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    It helps to go with someone who has done it before, but it is not a requirement. Just pick out the first friendly person working the shoot and latch on to them till you have it figured out. At your typical local shoot of regular importance, you will probably be classified B class (sometimes A class) and 21 yards (edit: oops. 20 yards). In other words, if you are not a known hot shot, there won't be any penalty classification or yardage.

    And the fact that you are interested means YOU ARE READY to do it. No point in putting it off. Show up, sign up, and shoot! If you are anywhere close to a 90% average in singles, start registering. You will find that the process of competing will help you improve faster than just shooting a few rounds with your freinds.
     
  7. Mr Newbius©

    Mr Newbius© TS Member

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    Allan - go to the first registered event/shoot in your area and first join the ATA then sign up to shoot. You should be put into the "D" class of shooters for the 16yd events and should be placed on the 20yd line for handicap if you register to shoot that as well. Doubles you will, well I cant answer that one.

    Register and begin shooting registered targets. It aint all that hard and it can be allot of fun. Just because you think your not good enough or you dont know what your doing at a registered shoot is not a reason to not shoot an event. Anyone at the registration table and any shooter there should be more than happy to help you. Also ask some of the shooters you currently shoot with what the whole process is at a registered event. They will be able to tell you as well and it aint really all that different than shooting on Tuesday or Sunday for you.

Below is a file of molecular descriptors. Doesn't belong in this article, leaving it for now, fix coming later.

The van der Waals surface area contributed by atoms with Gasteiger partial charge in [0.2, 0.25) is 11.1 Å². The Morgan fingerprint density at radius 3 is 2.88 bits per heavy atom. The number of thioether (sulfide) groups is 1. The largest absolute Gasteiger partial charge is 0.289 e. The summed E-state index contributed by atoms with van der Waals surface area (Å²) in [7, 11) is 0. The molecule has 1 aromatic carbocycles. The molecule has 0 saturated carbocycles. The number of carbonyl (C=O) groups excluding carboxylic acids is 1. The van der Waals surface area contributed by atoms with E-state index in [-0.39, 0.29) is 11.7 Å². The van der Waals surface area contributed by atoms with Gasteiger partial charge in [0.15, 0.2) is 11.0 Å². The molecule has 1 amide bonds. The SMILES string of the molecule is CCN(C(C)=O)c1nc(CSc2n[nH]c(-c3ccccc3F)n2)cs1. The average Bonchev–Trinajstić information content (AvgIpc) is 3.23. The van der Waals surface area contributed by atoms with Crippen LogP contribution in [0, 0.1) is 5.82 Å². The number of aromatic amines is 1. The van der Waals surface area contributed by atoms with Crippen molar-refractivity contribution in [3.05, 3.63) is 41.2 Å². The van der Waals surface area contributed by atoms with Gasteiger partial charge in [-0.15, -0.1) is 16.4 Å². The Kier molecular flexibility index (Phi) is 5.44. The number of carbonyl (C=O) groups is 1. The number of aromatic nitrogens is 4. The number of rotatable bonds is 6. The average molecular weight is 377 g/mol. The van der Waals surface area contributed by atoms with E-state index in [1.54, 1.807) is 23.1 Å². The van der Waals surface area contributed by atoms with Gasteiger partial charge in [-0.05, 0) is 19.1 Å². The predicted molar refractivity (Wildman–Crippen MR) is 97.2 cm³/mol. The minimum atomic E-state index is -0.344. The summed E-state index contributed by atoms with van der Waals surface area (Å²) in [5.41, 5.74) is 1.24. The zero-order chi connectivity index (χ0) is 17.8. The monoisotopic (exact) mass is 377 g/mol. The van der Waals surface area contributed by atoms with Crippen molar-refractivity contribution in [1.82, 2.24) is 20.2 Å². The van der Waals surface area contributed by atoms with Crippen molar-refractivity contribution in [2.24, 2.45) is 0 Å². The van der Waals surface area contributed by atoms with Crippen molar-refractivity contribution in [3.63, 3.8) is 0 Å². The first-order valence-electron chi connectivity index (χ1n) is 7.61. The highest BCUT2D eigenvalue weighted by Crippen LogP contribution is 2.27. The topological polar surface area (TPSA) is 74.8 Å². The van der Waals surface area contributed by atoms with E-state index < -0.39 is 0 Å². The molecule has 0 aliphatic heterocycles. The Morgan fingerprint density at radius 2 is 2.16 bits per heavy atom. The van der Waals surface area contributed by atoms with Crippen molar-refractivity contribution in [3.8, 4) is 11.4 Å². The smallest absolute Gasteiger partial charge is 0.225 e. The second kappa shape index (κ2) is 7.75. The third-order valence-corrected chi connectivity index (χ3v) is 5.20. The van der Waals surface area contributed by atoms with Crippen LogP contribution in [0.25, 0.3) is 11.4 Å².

8. Pocatello

    Pocatello Active Member

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    The first thing you will need to do is join the ATA. They will help you do this at the first shoot you attend. Current membership dues are $20 per year for adults, $12 per year for juniors (17 & under), or $500 for a lifetime membership. The ATA is now a 501-C3 organization so dues are tax deductible. The membership year runs through October 31.

    Next you will sign up for the events you want to shoot. There will be a $2 per day fee charged for the ATA, a fee for the State association, either a daily fee or a per target fee. For example Idaho charges $1 per hundred, while Utah charges $5 per day (I think - I may be wrong there). There will be a charge by the club for targets, and trophies if any. Finally there will be options one can play. I'd suggest that a new shooter pass on those until s/he learns a little more and can make an intelligent decision about them.

    All of these will be listed/explained in a program, available from shoot management. The actual events will be chosen among three types - singles shot from 16 yards, handicap shot from 19 yards on back to 27 yards, and doubles shot from 16 yards. For singles and doubles you will be placed in a class. Depending on the number of shooters expected, there can be anywhere from three to six classes. Quite often a new shooter (one with no previous history) will be placed in class B. Sometimes the person doing the classifying will ask the new shooter about his/her ability in order to get a fair placement. For handicap, UNLESS THE SHOOT PROGRAM STATES OTHERWISE, a new adult male shooter will start at 20 yards. A new female shooter and subjunior males will start at 19 yards. If the shoot program does provide for penalty yardage (and ONLY then), you may have to start further back than 20 yards. Usually only big shoots do this.